|Al Wonder (no really)
Dolores Del Rio
|Released by Warner Bros.
Directed by Lloyd Bacon
Run time: 85 minutes
Proof That It’s a Pre-Code Film
- In easily the film’s most memorable (and controversial) moment, a man cuts in on a couple dancing and then sweeps the other gentleman off his feet. Jolson cracks with a smile, “Boys will be boys!”
- “A boudoir in America is a place to sleep. Here it’s a playground!”
- “My wife just gave birth to her fifth baby, and, I give you my word, I told her if she had another kid, I’d shoot myself!”
“I wouldn’t do that if I were you. You might be shooting an innocent man!”
- “Where have you been the last three weeks?”
“I’ve been to a nudist’s colony. But I’ll never go again!”
“Well, you get tired of looking at the same faces all the time.”
- Fifi D’Orsay takes off her garter and shoots it at Hugh Herbert.
- Robert Barrat literally has a pocket knife out and tries to slit wrists at the nightclub. Buddy, I’m with you.
- “I want you to tell me if the giraffe is male or female.”
“Why should that worry you? You’re not a giraffe!”
- Guy Kibbee says “pashy pishy” and Hugh Herbert says, “Oh that reminds me” and gets up to go to the bathroom.
- A couple of the musical numbers have some risque elements, notably one in which Ricardo Cortez whips Dolores Del Rio. “He whips her, he whips her, and he whips her, but she loves it!”
- The film’s solution is rather stunning, but more on that below in the spoilers.
Wonder Bar: Nightmare Night
“There ought to be a law against bringing your wife to Paris.”
Oh boy, where to begin.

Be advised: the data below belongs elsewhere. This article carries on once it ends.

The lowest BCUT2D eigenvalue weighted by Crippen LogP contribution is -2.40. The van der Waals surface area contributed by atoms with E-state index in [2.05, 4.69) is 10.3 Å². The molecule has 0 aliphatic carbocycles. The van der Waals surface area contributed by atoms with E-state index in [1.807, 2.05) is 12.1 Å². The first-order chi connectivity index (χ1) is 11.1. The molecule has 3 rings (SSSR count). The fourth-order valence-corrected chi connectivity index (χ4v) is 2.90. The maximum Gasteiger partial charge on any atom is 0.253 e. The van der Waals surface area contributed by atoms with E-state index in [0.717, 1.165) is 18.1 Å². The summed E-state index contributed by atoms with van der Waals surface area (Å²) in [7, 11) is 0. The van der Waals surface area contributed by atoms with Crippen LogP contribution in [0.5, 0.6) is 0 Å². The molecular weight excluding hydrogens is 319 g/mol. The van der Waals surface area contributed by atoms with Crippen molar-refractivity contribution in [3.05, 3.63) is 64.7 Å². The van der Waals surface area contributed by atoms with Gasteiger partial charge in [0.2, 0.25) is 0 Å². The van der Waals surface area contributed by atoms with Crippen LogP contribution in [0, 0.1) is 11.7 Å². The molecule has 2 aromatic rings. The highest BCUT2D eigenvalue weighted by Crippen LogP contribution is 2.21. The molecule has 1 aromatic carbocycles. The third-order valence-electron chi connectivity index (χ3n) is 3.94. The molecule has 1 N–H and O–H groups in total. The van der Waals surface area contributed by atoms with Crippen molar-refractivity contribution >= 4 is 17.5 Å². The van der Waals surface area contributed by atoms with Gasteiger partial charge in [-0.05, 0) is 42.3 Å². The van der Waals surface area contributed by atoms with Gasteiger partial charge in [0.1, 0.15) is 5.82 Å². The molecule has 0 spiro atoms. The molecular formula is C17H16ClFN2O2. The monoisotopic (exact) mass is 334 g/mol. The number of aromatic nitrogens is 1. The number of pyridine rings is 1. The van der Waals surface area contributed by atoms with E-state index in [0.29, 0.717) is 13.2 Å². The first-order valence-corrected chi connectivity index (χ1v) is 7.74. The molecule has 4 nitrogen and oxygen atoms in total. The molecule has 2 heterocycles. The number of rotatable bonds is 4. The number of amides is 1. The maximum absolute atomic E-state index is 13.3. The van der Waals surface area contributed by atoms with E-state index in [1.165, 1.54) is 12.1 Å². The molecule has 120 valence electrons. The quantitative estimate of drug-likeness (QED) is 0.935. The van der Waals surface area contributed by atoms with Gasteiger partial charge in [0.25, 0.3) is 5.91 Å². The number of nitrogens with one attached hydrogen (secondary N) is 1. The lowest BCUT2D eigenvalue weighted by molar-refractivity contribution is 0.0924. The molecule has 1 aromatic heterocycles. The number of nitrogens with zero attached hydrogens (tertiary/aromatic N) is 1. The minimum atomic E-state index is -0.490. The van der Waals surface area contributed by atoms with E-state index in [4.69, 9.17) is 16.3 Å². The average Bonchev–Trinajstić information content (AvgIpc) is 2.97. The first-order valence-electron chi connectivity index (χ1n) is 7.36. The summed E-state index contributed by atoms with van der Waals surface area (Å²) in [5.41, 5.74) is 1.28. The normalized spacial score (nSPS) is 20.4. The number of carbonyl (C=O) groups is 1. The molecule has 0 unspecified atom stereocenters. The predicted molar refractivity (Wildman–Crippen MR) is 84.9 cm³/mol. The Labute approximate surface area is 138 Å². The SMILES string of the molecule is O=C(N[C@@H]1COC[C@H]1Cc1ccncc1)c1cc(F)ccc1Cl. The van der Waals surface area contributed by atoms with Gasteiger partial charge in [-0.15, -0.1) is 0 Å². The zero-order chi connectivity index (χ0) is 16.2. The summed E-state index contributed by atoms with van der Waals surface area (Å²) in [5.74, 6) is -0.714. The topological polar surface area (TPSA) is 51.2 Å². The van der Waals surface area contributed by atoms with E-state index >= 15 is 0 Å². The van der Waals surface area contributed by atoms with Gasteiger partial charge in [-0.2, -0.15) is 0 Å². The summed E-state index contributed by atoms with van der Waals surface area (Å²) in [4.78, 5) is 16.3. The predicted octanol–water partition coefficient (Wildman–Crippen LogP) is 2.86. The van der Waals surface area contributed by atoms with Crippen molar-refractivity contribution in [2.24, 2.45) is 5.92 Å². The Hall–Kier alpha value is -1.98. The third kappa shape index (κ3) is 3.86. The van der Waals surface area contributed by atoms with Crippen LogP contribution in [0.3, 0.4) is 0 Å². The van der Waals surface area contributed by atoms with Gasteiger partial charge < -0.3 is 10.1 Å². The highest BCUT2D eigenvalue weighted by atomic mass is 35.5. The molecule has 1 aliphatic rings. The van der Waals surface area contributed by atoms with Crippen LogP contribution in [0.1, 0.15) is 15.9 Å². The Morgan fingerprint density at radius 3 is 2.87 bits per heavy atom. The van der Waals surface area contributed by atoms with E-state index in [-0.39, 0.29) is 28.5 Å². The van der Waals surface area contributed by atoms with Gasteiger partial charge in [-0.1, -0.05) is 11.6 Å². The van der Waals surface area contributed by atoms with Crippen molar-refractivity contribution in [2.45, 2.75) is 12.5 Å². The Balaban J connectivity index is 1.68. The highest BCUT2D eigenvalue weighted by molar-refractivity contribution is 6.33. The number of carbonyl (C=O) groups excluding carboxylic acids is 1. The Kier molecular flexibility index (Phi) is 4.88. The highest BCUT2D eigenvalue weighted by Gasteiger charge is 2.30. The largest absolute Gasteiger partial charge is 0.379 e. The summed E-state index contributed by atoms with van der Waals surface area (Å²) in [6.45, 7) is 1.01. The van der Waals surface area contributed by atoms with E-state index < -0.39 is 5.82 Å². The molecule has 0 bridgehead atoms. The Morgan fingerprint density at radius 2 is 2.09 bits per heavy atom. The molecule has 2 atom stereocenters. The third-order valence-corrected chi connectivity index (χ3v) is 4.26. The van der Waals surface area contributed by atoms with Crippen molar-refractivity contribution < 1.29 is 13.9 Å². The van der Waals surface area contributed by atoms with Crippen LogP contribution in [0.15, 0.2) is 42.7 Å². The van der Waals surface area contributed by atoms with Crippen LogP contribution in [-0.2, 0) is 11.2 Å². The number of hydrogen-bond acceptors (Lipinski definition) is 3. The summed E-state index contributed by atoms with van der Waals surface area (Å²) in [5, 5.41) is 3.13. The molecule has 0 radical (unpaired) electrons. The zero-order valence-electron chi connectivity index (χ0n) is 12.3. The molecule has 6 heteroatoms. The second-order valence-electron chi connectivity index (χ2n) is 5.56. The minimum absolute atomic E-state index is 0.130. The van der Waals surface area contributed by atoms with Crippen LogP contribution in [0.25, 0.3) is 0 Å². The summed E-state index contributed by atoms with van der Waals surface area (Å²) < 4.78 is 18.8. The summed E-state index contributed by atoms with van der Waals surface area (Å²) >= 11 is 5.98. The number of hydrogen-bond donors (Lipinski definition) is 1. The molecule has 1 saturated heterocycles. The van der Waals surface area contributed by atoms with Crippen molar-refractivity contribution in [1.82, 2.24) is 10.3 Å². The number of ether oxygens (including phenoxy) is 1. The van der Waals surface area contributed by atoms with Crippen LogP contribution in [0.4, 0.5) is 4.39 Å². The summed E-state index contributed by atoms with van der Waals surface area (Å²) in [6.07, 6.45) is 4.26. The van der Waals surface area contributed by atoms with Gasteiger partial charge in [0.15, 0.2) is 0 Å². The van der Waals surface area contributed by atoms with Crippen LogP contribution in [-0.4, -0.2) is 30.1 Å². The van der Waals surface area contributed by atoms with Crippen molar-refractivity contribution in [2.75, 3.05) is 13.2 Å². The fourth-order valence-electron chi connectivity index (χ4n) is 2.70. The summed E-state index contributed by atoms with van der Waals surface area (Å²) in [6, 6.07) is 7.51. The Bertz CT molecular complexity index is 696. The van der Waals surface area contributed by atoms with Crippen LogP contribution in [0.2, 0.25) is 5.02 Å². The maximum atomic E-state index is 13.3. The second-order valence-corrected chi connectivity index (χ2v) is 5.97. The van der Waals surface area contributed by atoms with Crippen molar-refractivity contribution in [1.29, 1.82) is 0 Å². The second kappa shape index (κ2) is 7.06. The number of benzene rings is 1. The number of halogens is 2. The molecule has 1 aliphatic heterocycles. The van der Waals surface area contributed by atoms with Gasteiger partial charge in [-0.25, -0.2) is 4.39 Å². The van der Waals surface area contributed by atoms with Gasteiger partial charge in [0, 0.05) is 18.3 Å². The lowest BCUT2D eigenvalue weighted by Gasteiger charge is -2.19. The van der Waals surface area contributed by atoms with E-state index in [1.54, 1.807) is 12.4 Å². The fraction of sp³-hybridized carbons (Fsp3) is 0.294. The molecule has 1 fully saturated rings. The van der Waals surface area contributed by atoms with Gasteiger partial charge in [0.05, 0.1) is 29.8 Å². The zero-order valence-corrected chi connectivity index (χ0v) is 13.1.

Let’s start with this: I hate Al Jolson. He is a ham, he sucks up all the oxygen in the room, he’s the star attraction who knows he’s the star. He is always at ’11’ on the dial. He makes stars like Mae West and Eddie Cantor look demure. I don’t like his singing. I don’t like his acting. And, frankly, I don’t like the person I become when I watch his films.
(Don’t let that make you think I don’t think he deserves my ire. Though perhaps I consider him beneath it.)
Make no mistake, despite the all-star cast promised on the poster and in the credits, this is Jolson’s film, acting as the sad clown savior of the central hoary drama set in a Parisian nightclub named Wonder Bar. The stakes are simple: Both Al and Tommy love Inez. Inez loves Harry. Liana loves Harry, but Liana gave Harry an expensive necklace that her husband is now sending detectives in search of. Harry has to get out of Paris, the more cash in hand the better. Harry only loves Harry.
There is are a pair of B-stories, which I guess I’ll dignify with some acknowledgement. One is Guy Kibbee, Ruth Donnelly, Hugh Herbert and Louise Fazenda as a pair of old married couples who are at the club to get sauced and try and pick up some romantic company of the opposite sex under their partner’s noses. All four of these actors have their usual schtick and are utterly disposable in the movie; cut their part and you would miss maybe one or two good jokes. Which are the only good jokes in the picture, but still.
The other B-story is Robert Barrat in the Lionel Barrymore part of the picture, as an old aristocrat who loses big on the stock market and is determined to blow his last wad of cash at the Wonder Bar. Al at one point even catches him almost sawing into his arteries up at the bar, but I suppose that could have upstaged Jolson for a second and we can’t have that.